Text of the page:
Former sprint star Michael Johnson is 'moving on' after encountering claims of racism following his suggestion the timing may have been off at the conclusion of this year's World Athletics Championships.
Johnson—a four-time Olympic gold medal-winner who once held the world record in the 200-metre and 400-metre events—was alarmed at how quick many of the times were in Eugene, Oregon. Twelve of the 24 semi-finalists in the women's 100-metre hurdles set new personal bests, while Nigeria's Tobi Amusan looked more shocked than anyone to have beat the previous world record by 0.08 seconds.
That feat was made to look all the more remarkable considering Amusan arrived at the meet ranked as the seventh-fastest contender. Moreover, she managed to record her blistering time in long-distance spikes, which she said were intended to lessen the strain caused by her plantar fasciitis.
READ MORE: Controversy surrounds new women's 100m hurdles world record set at World Championships
Accompanied with a tears of joy emoji, Johnson tweeted on Monday: "The level of dumbassery coming across my feed right now is truly staggering!" The 54-year-old has originally wrote that he 'didn't believe 100h [100-metre hurdles] times are correct,' leading some on social media to suggest Johnson was biased because the athletes in question weren't American.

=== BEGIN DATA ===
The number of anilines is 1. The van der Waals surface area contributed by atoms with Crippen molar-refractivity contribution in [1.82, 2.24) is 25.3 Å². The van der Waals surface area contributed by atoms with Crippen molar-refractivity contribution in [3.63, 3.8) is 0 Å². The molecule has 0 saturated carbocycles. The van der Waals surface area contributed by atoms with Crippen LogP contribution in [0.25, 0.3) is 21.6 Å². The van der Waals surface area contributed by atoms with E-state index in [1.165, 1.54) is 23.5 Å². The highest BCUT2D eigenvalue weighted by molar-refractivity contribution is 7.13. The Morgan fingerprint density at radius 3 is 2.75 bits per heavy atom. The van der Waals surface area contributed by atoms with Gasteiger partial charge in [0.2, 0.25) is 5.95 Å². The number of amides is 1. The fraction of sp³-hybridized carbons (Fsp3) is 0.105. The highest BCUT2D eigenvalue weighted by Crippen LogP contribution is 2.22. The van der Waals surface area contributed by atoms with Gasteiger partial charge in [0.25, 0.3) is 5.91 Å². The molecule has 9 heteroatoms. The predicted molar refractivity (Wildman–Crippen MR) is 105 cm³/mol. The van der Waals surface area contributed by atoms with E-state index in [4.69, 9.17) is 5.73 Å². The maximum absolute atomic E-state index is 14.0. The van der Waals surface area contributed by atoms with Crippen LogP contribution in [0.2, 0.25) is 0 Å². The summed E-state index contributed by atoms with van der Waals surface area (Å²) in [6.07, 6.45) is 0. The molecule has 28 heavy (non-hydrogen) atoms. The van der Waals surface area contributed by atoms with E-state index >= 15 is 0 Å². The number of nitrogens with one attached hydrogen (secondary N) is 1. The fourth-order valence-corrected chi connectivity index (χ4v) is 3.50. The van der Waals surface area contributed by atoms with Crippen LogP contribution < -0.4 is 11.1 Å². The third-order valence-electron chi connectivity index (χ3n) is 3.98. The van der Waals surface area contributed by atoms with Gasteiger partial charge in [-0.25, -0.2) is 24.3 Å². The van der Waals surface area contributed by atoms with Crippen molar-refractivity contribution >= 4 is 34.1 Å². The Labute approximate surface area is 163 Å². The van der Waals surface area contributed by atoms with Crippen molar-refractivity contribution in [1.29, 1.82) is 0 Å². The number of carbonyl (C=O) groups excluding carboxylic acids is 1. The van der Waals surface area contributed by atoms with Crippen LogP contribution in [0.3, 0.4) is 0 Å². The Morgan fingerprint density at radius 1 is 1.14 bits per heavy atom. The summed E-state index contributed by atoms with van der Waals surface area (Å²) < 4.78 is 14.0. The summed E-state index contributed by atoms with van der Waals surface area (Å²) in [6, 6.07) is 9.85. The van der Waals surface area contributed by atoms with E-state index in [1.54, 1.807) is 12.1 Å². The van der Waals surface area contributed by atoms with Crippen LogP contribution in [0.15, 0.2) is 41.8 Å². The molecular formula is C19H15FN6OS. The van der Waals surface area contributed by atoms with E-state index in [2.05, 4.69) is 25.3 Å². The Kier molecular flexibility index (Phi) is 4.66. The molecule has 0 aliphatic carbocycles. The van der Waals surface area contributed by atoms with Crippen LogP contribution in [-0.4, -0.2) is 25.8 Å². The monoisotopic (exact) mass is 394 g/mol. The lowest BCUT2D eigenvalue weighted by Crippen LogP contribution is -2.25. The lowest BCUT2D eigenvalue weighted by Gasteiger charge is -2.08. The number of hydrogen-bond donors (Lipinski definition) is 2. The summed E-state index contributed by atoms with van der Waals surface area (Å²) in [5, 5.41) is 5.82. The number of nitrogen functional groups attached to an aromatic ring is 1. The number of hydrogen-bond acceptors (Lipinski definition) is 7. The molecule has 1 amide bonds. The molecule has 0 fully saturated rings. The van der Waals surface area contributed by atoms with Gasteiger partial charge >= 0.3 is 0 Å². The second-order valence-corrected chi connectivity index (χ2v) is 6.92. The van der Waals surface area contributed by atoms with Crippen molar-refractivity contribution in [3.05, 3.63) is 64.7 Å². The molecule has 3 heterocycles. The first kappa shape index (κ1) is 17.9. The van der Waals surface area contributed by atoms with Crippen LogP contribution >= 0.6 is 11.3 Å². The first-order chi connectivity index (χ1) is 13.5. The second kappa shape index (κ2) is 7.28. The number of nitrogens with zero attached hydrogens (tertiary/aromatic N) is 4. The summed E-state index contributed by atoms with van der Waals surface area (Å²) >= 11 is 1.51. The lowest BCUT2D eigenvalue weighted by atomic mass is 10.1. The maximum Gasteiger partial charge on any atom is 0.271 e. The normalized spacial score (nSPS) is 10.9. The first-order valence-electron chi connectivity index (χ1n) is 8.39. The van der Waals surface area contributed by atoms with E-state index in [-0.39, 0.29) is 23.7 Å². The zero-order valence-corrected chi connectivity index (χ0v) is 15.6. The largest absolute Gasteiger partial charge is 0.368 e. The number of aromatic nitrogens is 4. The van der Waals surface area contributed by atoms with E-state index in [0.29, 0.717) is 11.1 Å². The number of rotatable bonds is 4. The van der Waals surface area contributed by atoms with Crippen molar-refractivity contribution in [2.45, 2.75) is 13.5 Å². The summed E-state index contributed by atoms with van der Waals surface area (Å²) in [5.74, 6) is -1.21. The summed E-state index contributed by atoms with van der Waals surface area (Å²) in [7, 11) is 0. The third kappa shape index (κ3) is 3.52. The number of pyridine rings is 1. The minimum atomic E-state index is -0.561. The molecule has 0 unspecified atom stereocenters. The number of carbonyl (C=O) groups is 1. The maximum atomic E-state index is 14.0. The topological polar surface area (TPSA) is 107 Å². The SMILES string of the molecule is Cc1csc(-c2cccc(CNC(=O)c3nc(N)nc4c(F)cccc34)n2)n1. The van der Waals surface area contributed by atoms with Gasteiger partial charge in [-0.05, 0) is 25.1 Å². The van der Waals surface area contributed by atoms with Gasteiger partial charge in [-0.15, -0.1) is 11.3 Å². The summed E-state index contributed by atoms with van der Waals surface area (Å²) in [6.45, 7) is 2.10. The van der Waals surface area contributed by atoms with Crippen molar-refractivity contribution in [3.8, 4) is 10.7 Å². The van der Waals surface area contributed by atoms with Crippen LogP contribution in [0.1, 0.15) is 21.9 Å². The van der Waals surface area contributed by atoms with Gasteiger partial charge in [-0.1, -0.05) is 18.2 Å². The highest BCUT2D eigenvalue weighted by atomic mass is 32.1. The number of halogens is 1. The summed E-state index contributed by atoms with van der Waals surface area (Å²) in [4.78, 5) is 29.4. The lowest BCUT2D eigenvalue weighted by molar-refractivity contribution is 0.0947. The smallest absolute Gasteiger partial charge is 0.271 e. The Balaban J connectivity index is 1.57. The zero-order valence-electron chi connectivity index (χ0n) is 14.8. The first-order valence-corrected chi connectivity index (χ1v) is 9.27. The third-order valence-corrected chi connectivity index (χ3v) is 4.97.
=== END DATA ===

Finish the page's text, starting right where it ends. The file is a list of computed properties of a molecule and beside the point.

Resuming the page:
"As a commentator my job is to comment," he added in another tweet. "In questioning the times of 28 athletes (not 1 athlete) by wondering if the timing system malfunctioned, I was attacked, accused of racism, and of questioning the talent of an athlete I respect and predicted to win. Unacceptable. I move on."
One social media user suggested Johnson had a personal vendetta against Nigeria due to the manner in which the 4x400m relay unfolded at the 2000 Sydney Games. Johnson was part of the team initially handed the gold medal, but runners-up Nigeria were promoted to the top spot after Team USA's Antonio Pettigrew admitted to doping.
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Amusan took the record from previous holder Kendra Harrison, an American hurdler who set a time of 12.20 seconds at the London Anniversary Games. That was the first time the women's 100-metre hurdle benchmark had been broken in almost 28 years, and only by 0.01 seconds.
It was the distance by which Amusan had sped past that time that drove Johnson's suspicion. The Nigerian athlete later broke her own mark once more, but that time wouldn't count considering she was aided by a significant tailwind.
The United States ultimately dominated this year's World Championships on home soil with 13 gold medals, at least nine more than any other country. Amusan's 100-metre hurdle victory was Nigeria's only gold of the competition as they tied for 13th in the medal table.
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